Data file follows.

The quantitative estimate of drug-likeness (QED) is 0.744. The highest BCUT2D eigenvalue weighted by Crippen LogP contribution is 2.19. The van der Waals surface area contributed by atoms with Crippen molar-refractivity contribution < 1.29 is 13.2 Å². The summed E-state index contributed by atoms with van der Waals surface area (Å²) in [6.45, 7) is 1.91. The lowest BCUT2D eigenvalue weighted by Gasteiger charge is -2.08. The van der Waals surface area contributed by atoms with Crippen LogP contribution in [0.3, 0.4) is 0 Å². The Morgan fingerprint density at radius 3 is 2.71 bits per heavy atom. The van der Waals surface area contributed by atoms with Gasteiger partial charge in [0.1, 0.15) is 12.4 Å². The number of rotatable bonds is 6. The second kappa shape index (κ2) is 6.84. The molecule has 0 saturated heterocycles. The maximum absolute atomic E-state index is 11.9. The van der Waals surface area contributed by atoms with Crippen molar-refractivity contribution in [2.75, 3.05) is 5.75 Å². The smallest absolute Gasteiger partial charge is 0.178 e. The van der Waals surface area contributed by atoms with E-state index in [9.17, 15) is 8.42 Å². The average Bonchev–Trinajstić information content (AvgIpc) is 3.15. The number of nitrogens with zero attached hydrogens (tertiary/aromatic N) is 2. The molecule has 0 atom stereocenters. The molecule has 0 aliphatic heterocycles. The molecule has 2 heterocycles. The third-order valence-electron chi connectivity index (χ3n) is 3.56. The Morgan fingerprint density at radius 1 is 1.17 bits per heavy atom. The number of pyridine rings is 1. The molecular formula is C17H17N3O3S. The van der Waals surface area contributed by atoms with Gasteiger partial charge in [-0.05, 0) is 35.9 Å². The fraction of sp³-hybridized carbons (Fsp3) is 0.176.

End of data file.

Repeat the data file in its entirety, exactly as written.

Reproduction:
The quantitative estimate of drug-likeness (QED) is 0.744. The highest BCUT2D eigenvalue weighted by Crippen LogP contribution is 2.19. The van der Waals surface area contributed by atoms with Crippen molar-refractivity contribution < 1.29 is 13.2 Å². The summed E-state index contributed by atoms with van der Waals surface area (Å²) in [6.45, 7) is 1.91. The lowest BCUT2D eigenvalue weighted by Gasteiger charge is -2.08. The van der Waals surface area contributed by atoms with Crippen LogP contribution in [0.3, 0.4) is 0 Å². The Morgan fingerprint density at radius 3 is 2.71 bits per heavy atom. The van der Waals surface area contributed by atoms with Gasteiger partial charge in [0.1, 0.15) is 12.4 Å². The number of rotatable bonds is 6. The second kappa shape index (κ2) is 6.84. The molecule has 0 saturated heterocycles. The maximum absolute atomic E-state index is 11.9. The van der Waals surface area contributed by atoms with Crippen molar-refractivity contribution in [2.75, 3.05) is 5.75 Å². The smallest absolute Gasteiger partial charge is 0.178 e. The van der Waals surface area contributed by atoms with E-state index in [9.17, 15) is 8.42 Å². The average Bonchev–Trinajstić information content (AvgIpc) is 3.15. The number of nitrogens with zero attached hydrogens (tertiary/aromatic N) is 2. The molecule has 0 atom stereocenters. The molecule has 0 aliphatic heterocycles. The molecule has 2 heterocycles. The third-order valence-electron chi connectivity index (χ3n) is 3.56. The Morgan fingerprint density at radius 1 is 1.17 bits per heavy atom. The number of pyridine rings is 1. The molecular formula is C17H17N3O3S. The van der Waals surface area contributed by atoms with Gasteiger partial charge in [-0.05, 0) is 35.9 Å². The fraction of sp³-hybridized carbons (Fsp3) is 0.176.